For kids about to undergo surgery, anxiety is common - it's estimated that almost two thirds of children experience fear, stress, nervousness, and worry before entering the operating room. Humor can help alleviate anxiety, so researchers from Florence, Italy, studied whether sending in the clowns could benefit kids worried about surgery.
Forty 5- to 12-year-old children about to undergo minor surgery were divided into two groups. In the first group, a pair of clowns spent time with each child and his or her parent before the child entered the operating room and while the child was being prepared for anesthesia. The clowns used magic tricks, gags, music, games, puppets, word games, and other techniques to distract the child during the preoperative process. In the second group (the control group), only a parent accompanied the child during the preoperative process. Researchers observed each child in the study and noted his or her anxiety levels; in addition, parents and doctors also gave their opinions about the effectiveness of the clowns in reducing anxiety in the children.
When it came to reducing anxiety, there was no clowning around - the children who were accompanied by clowns in the preoperative period appeared significantly less anxious before receiving anesthesia, compared with children in the control group. Both parents and health professionals thought the clowns effectively reduced anxiety in the children.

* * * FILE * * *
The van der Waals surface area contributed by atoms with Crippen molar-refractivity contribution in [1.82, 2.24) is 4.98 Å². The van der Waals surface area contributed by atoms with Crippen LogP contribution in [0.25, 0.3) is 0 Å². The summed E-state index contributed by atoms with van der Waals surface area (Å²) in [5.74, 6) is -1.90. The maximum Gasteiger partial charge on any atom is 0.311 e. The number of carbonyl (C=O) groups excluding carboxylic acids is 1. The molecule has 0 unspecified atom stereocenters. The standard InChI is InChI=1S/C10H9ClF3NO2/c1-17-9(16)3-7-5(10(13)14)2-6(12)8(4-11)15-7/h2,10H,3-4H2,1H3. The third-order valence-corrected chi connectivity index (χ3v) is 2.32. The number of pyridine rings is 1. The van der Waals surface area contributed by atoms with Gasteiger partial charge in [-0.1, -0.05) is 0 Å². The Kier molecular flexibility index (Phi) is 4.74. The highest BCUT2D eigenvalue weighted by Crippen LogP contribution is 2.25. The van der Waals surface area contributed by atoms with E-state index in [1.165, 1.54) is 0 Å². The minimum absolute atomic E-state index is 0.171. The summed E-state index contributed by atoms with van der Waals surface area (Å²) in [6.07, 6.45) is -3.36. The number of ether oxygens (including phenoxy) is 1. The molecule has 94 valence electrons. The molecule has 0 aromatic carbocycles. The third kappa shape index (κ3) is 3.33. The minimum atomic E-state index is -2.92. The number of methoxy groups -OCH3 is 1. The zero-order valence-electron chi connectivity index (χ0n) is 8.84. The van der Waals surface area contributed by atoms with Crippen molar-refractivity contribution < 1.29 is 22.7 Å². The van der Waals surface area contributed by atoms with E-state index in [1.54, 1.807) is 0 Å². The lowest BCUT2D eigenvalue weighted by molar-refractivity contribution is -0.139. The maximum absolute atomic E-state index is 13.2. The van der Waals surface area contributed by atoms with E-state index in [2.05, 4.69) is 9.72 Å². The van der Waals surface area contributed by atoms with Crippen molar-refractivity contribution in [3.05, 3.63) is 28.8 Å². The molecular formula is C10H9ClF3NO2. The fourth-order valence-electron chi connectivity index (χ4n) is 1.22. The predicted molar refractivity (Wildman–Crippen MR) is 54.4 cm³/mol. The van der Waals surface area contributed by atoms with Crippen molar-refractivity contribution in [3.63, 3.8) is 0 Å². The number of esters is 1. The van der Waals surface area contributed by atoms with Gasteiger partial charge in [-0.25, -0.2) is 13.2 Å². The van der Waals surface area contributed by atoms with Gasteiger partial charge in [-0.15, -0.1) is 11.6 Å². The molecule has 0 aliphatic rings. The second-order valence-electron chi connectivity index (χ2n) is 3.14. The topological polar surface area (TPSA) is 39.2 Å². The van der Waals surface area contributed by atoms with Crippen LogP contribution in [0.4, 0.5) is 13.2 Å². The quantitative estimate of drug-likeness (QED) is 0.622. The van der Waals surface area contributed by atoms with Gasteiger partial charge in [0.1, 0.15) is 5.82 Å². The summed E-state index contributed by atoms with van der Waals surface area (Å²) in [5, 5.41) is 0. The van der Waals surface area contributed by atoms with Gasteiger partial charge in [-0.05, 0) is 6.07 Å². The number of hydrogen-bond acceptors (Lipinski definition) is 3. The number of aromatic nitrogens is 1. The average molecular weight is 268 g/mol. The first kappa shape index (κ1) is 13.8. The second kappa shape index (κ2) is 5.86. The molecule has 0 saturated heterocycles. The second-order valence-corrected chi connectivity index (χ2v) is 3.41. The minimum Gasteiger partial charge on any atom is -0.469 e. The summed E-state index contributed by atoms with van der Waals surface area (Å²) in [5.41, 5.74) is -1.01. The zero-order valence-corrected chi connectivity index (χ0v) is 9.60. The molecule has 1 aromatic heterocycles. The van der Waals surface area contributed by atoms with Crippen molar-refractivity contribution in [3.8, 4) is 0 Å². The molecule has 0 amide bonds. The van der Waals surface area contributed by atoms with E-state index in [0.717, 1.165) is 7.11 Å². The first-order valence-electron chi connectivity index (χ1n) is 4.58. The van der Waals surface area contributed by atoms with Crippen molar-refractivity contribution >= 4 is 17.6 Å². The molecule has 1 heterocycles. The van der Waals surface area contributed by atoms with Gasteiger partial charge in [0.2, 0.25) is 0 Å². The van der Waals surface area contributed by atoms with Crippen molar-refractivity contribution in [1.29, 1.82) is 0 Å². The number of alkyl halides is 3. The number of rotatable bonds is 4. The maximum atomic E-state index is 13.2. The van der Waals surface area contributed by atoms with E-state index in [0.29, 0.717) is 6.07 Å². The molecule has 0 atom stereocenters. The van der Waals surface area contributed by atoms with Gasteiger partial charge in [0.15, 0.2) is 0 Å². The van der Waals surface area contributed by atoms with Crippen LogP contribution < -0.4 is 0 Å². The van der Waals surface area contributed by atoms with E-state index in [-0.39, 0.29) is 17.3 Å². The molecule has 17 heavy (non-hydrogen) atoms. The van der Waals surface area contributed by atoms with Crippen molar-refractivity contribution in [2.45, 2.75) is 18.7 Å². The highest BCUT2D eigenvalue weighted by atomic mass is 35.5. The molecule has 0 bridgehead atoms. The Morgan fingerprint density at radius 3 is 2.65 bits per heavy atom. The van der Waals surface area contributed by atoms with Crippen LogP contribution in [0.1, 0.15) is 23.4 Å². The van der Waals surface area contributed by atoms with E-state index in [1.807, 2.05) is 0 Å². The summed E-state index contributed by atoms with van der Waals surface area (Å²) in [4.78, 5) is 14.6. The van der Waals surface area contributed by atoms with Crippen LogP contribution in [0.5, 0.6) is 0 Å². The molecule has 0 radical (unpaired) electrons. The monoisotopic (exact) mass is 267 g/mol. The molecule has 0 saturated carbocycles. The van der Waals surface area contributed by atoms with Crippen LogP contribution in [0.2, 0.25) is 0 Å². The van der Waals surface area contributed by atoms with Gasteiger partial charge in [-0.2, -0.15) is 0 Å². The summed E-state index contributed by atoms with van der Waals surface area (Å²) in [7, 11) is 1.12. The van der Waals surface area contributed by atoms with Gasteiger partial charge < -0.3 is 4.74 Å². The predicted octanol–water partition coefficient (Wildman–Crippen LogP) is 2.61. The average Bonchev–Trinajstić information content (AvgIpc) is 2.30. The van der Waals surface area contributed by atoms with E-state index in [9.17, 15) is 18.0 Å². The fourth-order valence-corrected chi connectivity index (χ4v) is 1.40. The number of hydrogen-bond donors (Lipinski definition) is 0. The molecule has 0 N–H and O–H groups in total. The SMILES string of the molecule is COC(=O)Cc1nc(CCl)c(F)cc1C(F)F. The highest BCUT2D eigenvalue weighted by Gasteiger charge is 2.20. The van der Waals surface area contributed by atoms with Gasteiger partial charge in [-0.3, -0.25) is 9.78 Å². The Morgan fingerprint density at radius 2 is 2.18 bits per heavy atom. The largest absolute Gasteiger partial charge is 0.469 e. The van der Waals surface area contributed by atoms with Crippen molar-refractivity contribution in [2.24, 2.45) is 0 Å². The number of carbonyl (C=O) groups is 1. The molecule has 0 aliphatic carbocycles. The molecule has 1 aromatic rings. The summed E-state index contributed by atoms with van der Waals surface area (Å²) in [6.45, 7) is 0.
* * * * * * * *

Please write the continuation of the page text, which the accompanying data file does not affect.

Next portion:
What This Means to You
The results of this study indicate that the humor and distraction that clowns provide may help reduce anxiety in kids who are preparing for surgery. Even if a clown can't be available in your child's hospital room, you may be able to use music, humorous videos, games, and puppets during the preoperative period to distract your child from his or her anxiety. If your child seems nervous or anxious about upcoming surgery, talk to your child's doctor about ways to allay your child's fears.
Source: Laura Vagnoli, PhD; Simona Caprilli, PhD; Arianna Robiglio, BA; Andrea Messeri, MD; Pediatrics, October 2005.
Reviewed by: Steven Dowshen, MD
Date reviewed: November 2005